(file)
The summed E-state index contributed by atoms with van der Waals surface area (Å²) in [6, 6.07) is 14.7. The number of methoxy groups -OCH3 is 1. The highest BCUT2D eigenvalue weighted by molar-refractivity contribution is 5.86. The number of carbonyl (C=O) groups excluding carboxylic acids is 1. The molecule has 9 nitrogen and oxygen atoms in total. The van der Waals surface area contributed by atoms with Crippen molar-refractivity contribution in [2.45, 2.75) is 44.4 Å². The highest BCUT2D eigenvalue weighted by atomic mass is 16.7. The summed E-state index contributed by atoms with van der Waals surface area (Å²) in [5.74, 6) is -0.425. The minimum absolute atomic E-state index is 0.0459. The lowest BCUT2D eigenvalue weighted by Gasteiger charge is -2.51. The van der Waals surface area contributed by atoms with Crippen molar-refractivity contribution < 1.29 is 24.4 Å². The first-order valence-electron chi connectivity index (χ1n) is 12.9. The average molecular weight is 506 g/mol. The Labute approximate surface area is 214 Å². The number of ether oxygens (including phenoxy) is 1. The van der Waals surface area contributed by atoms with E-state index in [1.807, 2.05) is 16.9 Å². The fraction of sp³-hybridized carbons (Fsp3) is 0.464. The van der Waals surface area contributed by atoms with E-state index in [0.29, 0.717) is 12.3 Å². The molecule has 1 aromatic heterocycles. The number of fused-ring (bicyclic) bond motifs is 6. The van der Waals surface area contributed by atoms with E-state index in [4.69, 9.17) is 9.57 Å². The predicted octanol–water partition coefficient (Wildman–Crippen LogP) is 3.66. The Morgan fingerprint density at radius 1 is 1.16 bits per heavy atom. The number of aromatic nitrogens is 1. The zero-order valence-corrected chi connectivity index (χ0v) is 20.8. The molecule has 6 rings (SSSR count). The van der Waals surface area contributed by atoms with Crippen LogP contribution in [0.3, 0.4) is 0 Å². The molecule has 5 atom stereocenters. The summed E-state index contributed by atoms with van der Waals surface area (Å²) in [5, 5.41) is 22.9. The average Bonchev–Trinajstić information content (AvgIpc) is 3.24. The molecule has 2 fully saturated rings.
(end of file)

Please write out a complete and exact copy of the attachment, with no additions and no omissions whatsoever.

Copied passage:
The summed E-state index contributed by atoms with van der Waals surface area (Å²) in [6, 6.07) is 14.7. The number of methoxy groups -OCH3 is 1. The highest BCUT2D eigenvalue weighted by molar-refractivity contribution is 5.86. The number of carbonyl (C=O) groups excluding carboxylic acids is 1. The molecule has 9 nitrogen and oxygen atoms in total. The van der Waals surface area contributed by atoms with Crippen molar-refractivity contribution in [2.45, 2.75) is 44.4 Å². The highest BCUT2D eigenvalue weighted by atomic mass is 16.7. The summed E-state index contributed by atoms with van der Waals surface area (Å²) in [5.74, 6) is -0.425. The minimum absolute atomic E-state index is 0.0459. The lowest BCUT2D eigenvalue weighted by Gasteiger charge is -2.51. The van der Waals surface area contributed by atoms with Crippen molar-refractivity contribution < 1.29 is 24.4 Å². The first-order valence-electron chi connectivity index (χ1n) is 12.9. The average molecular weight is 506 g/mol. The Labute approximate surface area is 214 Å². The number of ether oxygens (including phenoxy) is 1. The van der Waals surface area contributed by atoms with E-state index in [1.807, 2.05) is 16.9 Å². The fraction of sp³-hybridized carbons (Fsp3) is 0.464. The van der Waals surface area contributed by atoms with E-state index in [0.29, 0.717) is 12.3 Å². The molecule has 1 aromatic heterocycles. The number of fused-ring (bicyclic) bond motifs is 6. The van der Waals surface area contributed by atoms with E-state index in [4.69, 9.17) is 9.57 Å². The predicted octanol–water partition coefficient (Wildman–Crippen LogP) is 3.66. The Morgan fingerprint density at radius 1 is 1.16 bits per heavy atom. The number of aromatic nitrogens is 1. The zero-order valence-corrected chi connectivity index (χ0v) is 20.8. The molecule has 6 rings (SSSR count). The van der Waals surface area contributed by atoms with Crippen LogP contribution in [0.3, 0.4) is 0 Å². The molecule has 5 atom stereocenters. The summed E-state index contributed by atoms with van der Waals surface area (Å²) in [5, 5.41) is 22.9. The average Bonchev–Trinajstić information content (AvgIpc) is 3.24. The molecule has 2 fully saturated rings.